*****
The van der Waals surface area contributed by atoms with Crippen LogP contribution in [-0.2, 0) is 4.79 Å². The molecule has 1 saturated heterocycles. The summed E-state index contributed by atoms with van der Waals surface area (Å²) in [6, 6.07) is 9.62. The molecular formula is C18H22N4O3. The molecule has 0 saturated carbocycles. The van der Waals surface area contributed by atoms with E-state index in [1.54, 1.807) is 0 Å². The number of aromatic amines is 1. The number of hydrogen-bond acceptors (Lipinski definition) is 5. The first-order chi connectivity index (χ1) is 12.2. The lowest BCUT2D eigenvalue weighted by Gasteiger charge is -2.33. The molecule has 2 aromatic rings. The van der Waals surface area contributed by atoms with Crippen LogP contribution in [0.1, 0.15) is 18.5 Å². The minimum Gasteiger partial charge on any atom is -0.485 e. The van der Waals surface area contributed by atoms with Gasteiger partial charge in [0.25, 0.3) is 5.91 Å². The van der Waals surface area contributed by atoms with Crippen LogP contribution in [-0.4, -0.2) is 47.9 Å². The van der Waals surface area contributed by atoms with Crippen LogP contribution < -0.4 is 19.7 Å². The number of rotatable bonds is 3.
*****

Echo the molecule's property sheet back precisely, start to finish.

The van der Waals surface area contributed by atoms with Crippen LogP contribution in [-0.2, 0) is 4.79 Å². The molecule has 1 saturated heterocycles. The summed E-state index contributed by atoms with van der Waals surface area (Å²) in [6, 6.07) is 9.62. The molecular formula is C18H22N4O3. The molecule has 0 saturated carbocycles. The van der Waals surface area contributed by atoms with E-state index in [1.54, 1.807) is 0 Å². The number of aromatic amines is 1. The number of hydrogen-bond acceptors (Lipinski definition) is 5. The first-order chi connectivity index (χ1) is 12.2. The lowest BCUT2D eigenvalue weighted by Gasteiger charge is -2.33. The molecule has 2 aromatic rings. The van der Waals surface area contributed by atoms with Crippen LogP contribution in [0.1, 0.15) is 18.5 Å². The minimum Gasteiger partial charge on any atom is -0.485 e. The van der Waals surface area contributed by atoms with Gasteiger partial charge in [0.25, 0.3) is 5.91 Å². The van der Waals surface area contributed by atoms with Crippen LogP contribution in [-0.4, -0.2) is 47.9 Å². The van der Waals surface area contributed by atoms with Crippen LogP contribution < -0.4 is 19.7 Å². The number of rotatable bonds is 3.